Neutrophils were incubated on poly-l-lysine-treated glass coverslips in a 24-well plate with medium, PMA, or Toxoplasma and centrifuged for 5 min at 200 × g to initiate infections, followed by incubation at 37°C for the indicated times. Samples were collected by gently removing coverslips, fixing them with 3% paraformaldehyde (20 min at room temperature), and were then blocked in PBS supplemented with normal mouse serum and fetal calf serum for 1 h at room temperature. Coverslips were incubated with fluorescein isothiocyanate (FITC)-conjugated anti-Toxoplasma SAG-1 Ab (Argene, Massapequa, NY) and then washed and mounted with ProLong Antifade containing DAPI (Molecular Probes). Staining with anti-histone H3 Ab was accomplished according to the manufacturer's instructions (Cell Signaling Technology). Briefly, coverslips were fixed as described above and then permeabilized by using ice-cold 100% methanol for 10 min at −20°C, followed by washing in PBS. Coverslips were blocked for 1 h at room temperature and then incubated overnight with anti-histone H3 Ab. Coverslips were then washed three times with PBS and incubated with Alexa Fluor 647 goat anti-rabbit IgG(H+L) Ab (Invitrogen, Carlsbad, CA) for 2 h at room temperature. After rinsing in PBS, coverslips were mounted with ProLong Antifade containing DAPI. Images were collected with an Olympus BX51 fluorescence microscope equipped with a DP 70 camera using Olympus DP controller software and Olympus DP manager software or a Leica SP5 confocal microscope.
A total of 5 × 107 RH strain parasites in PBS were administered to Swiss Webster mice intranasally in a total volume of 50 μl. Control mice were administered the same volume of sterile PBS intranasally. Mice were euthanized at 6 h postinfection, and lungs were perfused with 3% paraformaldehyde through tracheal injection. Lungs were then excised and further fixed by immersion in 3% paraformaldehyde overnight. Lungs were then paraffin embedded and sectioned for staining. Bronchoalveolar lavage fluid (BALF) was collected by washing the lungs with 200 μl of PBS twice. Samples were spun down at 1,000 rpm for 8 min, and supernatants were assessed for double-stranded DNA (dsDNA) content using the Picogreen assay described above.
Mice (3 per group) were injected i.p. with 1 mg control rat IgG or monoclonal Ab (MAb) 1A8 (BioXCell, Lebanon, NH) on day −2 and day 0. On day 0, mice were administered 107 tachyzoites intranasally, and 6 h later, BALF (200 μl) was collected.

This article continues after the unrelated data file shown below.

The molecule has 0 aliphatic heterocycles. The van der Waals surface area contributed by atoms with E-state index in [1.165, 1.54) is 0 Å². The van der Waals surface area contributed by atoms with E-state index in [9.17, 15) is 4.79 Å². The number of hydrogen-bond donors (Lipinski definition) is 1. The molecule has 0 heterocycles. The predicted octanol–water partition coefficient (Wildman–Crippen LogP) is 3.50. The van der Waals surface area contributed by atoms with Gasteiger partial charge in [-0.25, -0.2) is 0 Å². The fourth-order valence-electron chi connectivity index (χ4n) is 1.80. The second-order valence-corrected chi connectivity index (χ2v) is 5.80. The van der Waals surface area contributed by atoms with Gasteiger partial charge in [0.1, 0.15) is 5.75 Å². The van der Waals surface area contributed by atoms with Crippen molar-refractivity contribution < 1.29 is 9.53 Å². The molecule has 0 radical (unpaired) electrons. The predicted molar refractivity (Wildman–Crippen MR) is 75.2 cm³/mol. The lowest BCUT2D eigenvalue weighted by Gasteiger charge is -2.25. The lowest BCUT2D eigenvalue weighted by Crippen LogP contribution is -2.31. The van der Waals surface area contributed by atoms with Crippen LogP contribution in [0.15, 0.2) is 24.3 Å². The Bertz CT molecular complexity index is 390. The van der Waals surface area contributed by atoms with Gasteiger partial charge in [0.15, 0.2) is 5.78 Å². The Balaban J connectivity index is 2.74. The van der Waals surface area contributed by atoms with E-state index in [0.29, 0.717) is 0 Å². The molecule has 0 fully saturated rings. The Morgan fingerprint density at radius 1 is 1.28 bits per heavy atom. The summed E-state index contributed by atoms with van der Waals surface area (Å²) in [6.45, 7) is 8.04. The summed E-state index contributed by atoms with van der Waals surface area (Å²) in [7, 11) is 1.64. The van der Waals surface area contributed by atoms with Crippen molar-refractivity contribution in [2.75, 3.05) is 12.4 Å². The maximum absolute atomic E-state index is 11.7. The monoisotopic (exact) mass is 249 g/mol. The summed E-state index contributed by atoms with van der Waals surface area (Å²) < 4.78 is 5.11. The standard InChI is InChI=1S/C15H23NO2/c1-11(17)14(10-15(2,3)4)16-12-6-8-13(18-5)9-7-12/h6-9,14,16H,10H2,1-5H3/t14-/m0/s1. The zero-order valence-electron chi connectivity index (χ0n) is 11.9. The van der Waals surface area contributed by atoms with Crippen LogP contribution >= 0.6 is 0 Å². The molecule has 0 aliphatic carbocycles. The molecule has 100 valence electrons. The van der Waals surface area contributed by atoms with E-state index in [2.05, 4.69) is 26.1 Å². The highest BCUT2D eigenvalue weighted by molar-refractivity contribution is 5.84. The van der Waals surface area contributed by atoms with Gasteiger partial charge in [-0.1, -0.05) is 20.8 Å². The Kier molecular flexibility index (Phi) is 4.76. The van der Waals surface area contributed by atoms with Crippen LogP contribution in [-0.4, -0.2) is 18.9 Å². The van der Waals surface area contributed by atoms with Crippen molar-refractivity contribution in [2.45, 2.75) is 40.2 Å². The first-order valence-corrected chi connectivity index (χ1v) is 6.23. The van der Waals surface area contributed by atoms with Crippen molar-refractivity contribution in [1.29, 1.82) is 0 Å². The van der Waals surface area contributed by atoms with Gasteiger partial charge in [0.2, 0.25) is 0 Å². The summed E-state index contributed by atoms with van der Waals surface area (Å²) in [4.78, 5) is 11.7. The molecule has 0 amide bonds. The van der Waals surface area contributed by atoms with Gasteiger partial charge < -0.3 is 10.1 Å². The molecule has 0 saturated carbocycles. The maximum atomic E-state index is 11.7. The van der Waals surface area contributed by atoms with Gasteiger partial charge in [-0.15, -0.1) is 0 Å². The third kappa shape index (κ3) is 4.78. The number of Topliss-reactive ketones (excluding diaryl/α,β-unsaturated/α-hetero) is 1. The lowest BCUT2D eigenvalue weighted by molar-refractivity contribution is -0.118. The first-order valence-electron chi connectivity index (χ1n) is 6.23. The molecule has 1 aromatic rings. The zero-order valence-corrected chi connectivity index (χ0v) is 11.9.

Statistical analyses were performed by using Prism software. Two-way analysis of variance (ANOVA) unpaired tests with Turkey's posttest analysis and one-way ANOVAs with Bonferroni posttest analysis were used to determine statistical significance. P values of <0.05 were considered significant.
Most studies to date that examined NET formation have employed human neutrophils (11, 24, 25, 30). We wanted to determine whether mouse PMN could also release NETs after appropriate stimulation, particularly in response to T. gondii. We used thioglycolate-elicited, Percoll gradient-purified mouse neutrophils as a cell source (1). In addition, we employed cells isolated from LYS-eGFP knock-in mice, in which green fluorescent protein (GFP)-tagged lysozyme is constitutively expressed. The reasoning for this was that it was shown previously that lysozyme is retained inside cells undergoing NETosis (46). Since NETs are composed of a DNA backbone with histone molecules studded across the DNA fibers, we stained for both DNA and histones as a positive identifier of NET formation. As shown in Fig. 1A, neutrophils incubated in medium alone did not spontaneously extrude extracellular traps, as determined by the absence of staining for extracellular DNA and histone H3. However, we show in Fig. 1B that neutrophils incubated with PMA for 4 h formed extracellular traps, as determined by the release of DAPI-positive strand-like material (Fig. 1Ba) that also stained positive for histone H3 (Fig. 1Bb). Further confirmation for NETosis was that, as predicted, there was no concurrent release of intracellular lysozyme (Fig. 1Bc). To quantify NET formation over time, cells were stimulated with PMA, and they were then treated at specific time points with micrococcal nuclease to solubilize extracellular DNA. Cell-free supernatants were tested for nucleic acid content by using Picogreen, a fluorochrome that binds specifically to double-stranded DNA. As shown in Fig. 2A, PMA induced a robust release of DNA, which could be detected within 2 h of PMN stimulation.